How to Remove Epoxy Grout – Haze & Residue
Epoxy grout is made up of a combination of epoxy resin and filler powders which makes it highly durable, impervious to water, resistant to stains and very easy to clean.
The product has been around for over a decade and has been commonly used in areas which are subjected to harsh conditions.
We have been in the business of construction cleaning for over 20 years and originally, we only encountered epoxy grout in environments like restaurant kitchens and workshops.
However, In recent years, we’ve seen it become a popular choice for homeowners all over Sydney who have chosen epoxy grout over traditional grout due to the obvious advantages such as durability, ease of cleaning and it’s ability to enhance the overall look of the certain types of tiles.
Unfortunately, a large number of the installations we’ve seen have been absolute disasters with multiple defects.
This can be attributed to –
- Epoxy grout being much more difficult to work when compared to cement based grout (leveling & shaping requires a lot more skill and most tilers don’t have the training to be able to use it properly)
- The installation takes days to fully cure and must be kept clean during this time which can be difficult if there are still other trades working inside the dwelling (we had a customer grind the floors the day after the epoxy was laid which caused a massive amount of dust to be adhered to the grout)
- It’s extremely important for the tiler to clean off all the excess epoxy grout during the installation while it is still wet since it becomes extremely hard to remove once it has been allowed to fully cure
How to remove Epoxy Grout Residue or Haze
Epoxy grout can be cleaned fairly easily using the following process as long as it is done within 24hrs of installation –
- Make a solution consisting of 10L warm water to 100ml of Vinegar
- Apply the solution to your tiles and scrub using a white brush pad to dislodge the epoxy residue from the tiles
- Clean up the solution and remove the suspended resins using a heavy duty grout sponge.
- This process may have to be repeated a number of times before all the haze comes off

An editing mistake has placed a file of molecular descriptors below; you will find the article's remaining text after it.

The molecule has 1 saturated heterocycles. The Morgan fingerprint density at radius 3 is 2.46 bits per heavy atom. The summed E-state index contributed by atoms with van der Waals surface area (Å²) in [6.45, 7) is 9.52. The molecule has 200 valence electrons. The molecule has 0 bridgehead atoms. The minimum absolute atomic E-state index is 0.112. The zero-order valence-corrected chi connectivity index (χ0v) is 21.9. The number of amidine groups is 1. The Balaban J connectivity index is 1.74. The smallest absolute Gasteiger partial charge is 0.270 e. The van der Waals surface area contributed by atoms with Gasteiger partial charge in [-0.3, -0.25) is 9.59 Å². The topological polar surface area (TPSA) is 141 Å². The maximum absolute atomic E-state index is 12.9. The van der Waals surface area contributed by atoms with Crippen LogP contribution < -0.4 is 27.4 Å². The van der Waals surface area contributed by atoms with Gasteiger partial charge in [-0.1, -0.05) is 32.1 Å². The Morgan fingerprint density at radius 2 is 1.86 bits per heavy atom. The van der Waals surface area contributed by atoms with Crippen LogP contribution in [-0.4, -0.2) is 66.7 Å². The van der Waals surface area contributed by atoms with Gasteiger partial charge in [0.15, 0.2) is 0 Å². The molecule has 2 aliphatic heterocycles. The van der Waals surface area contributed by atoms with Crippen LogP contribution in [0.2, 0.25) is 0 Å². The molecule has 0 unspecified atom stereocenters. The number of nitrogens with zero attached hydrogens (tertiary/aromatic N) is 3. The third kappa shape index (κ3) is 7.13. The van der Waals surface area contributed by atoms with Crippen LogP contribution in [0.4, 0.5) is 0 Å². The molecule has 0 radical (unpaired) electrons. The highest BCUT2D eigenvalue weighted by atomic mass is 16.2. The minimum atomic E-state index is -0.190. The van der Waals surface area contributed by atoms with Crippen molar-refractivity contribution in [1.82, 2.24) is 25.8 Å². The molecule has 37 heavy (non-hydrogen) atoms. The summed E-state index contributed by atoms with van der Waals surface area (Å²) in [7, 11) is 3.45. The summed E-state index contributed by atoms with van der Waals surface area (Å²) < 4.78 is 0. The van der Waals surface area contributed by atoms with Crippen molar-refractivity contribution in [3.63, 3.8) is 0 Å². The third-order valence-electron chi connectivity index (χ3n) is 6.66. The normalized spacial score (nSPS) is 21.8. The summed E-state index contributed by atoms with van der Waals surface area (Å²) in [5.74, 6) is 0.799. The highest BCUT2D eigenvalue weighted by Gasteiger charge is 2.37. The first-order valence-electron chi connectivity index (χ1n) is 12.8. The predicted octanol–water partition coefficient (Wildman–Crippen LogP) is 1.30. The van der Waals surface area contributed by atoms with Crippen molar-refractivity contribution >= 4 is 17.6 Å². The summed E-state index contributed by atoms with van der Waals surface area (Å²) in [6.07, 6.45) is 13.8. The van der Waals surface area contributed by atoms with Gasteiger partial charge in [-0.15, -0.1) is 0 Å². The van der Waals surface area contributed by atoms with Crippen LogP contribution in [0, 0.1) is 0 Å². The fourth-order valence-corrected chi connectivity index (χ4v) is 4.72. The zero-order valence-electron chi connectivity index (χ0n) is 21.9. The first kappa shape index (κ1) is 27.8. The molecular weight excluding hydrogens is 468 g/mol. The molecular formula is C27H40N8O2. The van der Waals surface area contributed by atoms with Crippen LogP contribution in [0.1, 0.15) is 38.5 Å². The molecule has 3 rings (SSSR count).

- You can also add some silica sand to the tile to help dislodge some of the more stubborn bits of epoxy grout. Make sure you test on a small area first as some tiles can be prone to scratching (this is especially true for wall tiles)
- Make sure you rinse well with a lot of clean water once there is no more grout haze left on the tile, failure to do this properly will cause all the suspended grout to go back into the tile once the surface dries.
How to Remove Fully Cured Epoxy Grout
Trying to remove epoxy grout which has been allowed to fully cure can be an absolute nightmare and can get very expensive due to the sheer amount of labour, chemicals and expertise it requires.
There are different chemicals which can be used depending on the type and brand of epoxy grout used for the installation. A chemical which works great for one installation can be completely useless for another so a lot of research and testing will be required before actually starting the job.
At Simpo Cleaning, we’ve used the following chemicals with varying results –
- Epistrip Epoxy remover
- Miracle Sealants epoxy grout film remover
- Aggro Sealer Stripper
- Aquamix Sealer Stripper with Nanoscrub for extra agitation
There are also times where we will need to use a combination of the above chemicals (ensure you read the MSDS carefully before doing this)
The chemicals need to be applied carefully with a brush and allowed some dwell time (5 to 20 minutes) to soften the grout before it can be removed.
For larger areas, you can use a floor polisher with a white coloured buffing pad to assist with the removal process once the grout has softened.
Warning – Do not allow the chemicals to come in contact with any of the brass, aluminium and porcelain in the area which is being cleaned.